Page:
OK, this is my cue. So pilots have lots of opportunities but NFOs don't? The SWOs, Bubbleheads and INTEL guys must be lined up at the unemployment office for a mile. What could they possibly do as a civilian? Just what are the plethora of jobs for pilots you refer to? Would that be commercial pilot? That is one. And it isn't shaping up to be a very good choice for a lot of people. Since NFOs receive essentially the same aeronautical training, less the stick and rudder of course, plus a heavier dose of the mission essential stuff, we can say that NFOs are qualified for any job a pilot could do after leaving the Navy except ONE (pilot), and is arguable more qualified for every other aviation related job out of the cockpit. I knew a former SWO that headed up McConnel Douglas' office in Warsaw marketing F-18s to eastern Euorpean countries. Knew another SWO that honchoed the UK's Merlin helo program. Know a bubblehead that is the IT director for a very large school district. NFOs and pilots could do all those jobs. I Know pilots that are financial planners, med students, project managers and a dozen other non pilot jobs that NFOs can do as well. I even know several NFOs that are pilots for the airlines. How does that rock your preconceived notion of the world? ;) Apply for both pilot and NFO. You will have blast in either job and will have no trouble making a living after you get out. Good luck.
 

SteveG75

Retired and starting that second career
None
#11
Pilots have a direct carry over, in a manner of speaking. They can go from being a leader, planner, executor to being a bus driver (commercial pilot) for an industry that will let them go at the drop of a hat.

The better question is what job opportunities are there for Naval Officers? We bring leadership, management, and other skills to the table. For some companies, security clearances are the key. I would much rather be the project manager on some Top Secret project that is actually going to do something than driving flight 4277 from Chicago to Denver.

BTW: For pilot post-Navy data, you can't do better than this little clip; "Iceman, the Later Years":
http://www.usna.edu/FlyNavy/Downloads/Iceman - the later years.ram
 

saltpeter

Registered User
#12
In the end you'll have to do what everyone else does:market, i.e. sell yourself, to a prospective employer. Your greatest skill is your ability to undertake a demanding task and see it through to a finished product, that's all an employer wants to know. The company will train you on the details of the specific job, and as an officer you've proved that you are trainable. If you keep that can do attitude that the military has taught you and use your delagation skills you'll be swept up after leaving the military. Unfortunately, no one will knock on your window at home and offer you a job. Remember, your probably headed towards a managerial position, and those employees under you are the subject matter experts who need to be tasked to complete certain jobs, and your job is to oversee that it's completed to your employer's liking. Sounds familiar, sure you've been doing this for the past decade as an officer. Your educated with experience, now your empoyer can rest easy. That's what employers want, you to make their job easier.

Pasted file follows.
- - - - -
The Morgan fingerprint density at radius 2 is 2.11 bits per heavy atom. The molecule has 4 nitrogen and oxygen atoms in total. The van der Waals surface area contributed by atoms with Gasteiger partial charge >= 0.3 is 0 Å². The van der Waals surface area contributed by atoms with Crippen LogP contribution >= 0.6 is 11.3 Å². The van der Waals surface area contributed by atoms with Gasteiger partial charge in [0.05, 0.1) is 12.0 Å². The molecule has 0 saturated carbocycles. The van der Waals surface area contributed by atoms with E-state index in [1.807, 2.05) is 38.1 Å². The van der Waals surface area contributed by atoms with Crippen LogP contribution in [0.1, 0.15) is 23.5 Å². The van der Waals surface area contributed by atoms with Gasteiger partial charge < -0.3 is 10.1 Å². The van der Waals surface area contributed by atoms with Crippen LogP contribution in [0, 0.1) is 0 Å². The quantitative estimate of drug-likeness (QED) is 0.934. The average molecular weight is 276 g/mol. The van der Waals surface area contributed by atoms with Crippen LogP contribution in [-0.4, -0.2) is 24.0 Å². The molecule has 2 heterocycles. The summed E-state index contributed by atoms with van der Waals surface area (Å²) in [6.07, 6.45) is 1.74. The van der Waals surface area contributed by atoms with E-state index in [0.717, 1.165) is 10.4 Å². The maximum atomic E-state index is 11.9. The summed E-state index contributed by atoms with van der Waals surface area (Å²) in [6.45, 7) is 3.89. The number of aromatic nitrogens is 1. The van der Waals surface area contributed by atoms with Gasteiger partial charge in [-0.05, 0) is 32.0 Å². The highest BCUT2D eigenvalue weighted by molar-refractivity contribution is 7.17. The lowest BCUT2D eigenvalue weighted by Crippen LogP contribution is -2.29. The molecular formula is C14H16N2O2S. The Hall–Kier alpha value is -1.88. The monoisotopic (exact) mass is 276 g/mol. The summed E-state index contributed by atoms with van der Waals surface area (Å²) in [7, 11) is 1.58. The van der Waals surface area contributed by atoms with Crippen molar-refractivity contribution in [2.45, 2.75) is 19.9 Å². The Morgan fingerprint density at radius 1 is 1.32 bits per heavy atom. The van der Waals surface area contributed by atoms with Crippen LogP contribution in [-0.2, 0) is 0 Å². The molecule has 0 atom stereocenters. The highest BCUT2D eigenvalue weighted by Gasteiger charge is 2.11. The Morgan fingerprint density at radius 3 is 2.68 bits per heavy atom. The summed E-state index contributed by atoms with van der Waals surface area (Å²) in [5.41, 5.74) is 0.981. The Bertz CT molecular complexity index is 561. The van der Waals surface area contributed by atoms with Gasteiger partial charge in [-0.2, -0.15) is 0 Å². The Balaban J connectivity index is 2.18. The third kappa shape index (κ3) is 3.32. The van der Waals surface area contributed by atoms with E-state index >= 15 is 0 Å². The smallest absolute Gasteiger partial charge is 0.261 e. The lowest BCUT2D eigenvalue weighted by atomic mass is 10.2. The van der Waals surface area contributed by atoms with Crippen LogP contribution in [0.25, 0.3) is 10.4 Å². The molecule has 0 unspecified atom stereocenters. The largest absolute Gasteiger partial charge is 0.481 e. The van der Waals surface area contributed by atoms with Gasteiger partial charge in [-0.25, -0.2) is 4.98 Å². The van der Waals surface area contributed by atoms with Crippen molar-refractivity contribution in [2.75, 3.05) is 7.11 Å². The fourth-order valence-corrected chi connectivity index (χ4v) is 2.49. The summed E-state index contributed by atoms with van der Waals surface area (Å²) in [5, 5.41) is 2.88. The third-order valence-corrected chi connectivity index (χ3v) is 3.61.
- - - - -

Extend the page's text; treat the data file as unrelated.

Brett327

Well-Known Member
None
Super Moderator
Contributor
#13
JoshDavid said:
Thanks for the uh, usual quality you jokers :) That link helps a lot. I know its all speculation right now, I was just curious what NFO's do post-navy. Thanks guys...

Josh
Prowler guys get lucrative deals with contractors and go to Northrop-Grumman heaven, where they fight with Boeing executives over who owns what systems in the New EA-18G, and how they can fleece the taxpayers out of more cash. Hey, more stock options for me, right? :D

Brett
 

HAL Pilot

Well-Known Member
None
Contributor
#14
webmaster said:
Well, an NFO can carry my bags ANY day!
We'll see who is carrying the bags... :icon_rage ...unless you don't have any desire for that letter of rec seeing as it will be coming from a NFO..... :eek: :D :icon_smil :)
 

ip568

Registered User
None
#15
Of all the NAs I've flown with over the years, most went airline after active duty. Of that number, half have lost everything during airline bankruptcies and "downsizing." Naval aviators have had no secure civilian career since about 1982.

Frankly, an NFO leaving the Navy has little with which to go directly to a civilian job. I used the GI Bill to get my MBA, become a CFI, and become a registered electronic tech. I have used all three and have both flown and done tech stuff ever since. I now work as a military aviation reporter for several magazines and teach flying on weekends. I was career Reserves, reluctantly retiring after 28 years. All very satisfying.

NFO isn't a limit, it's a foundation.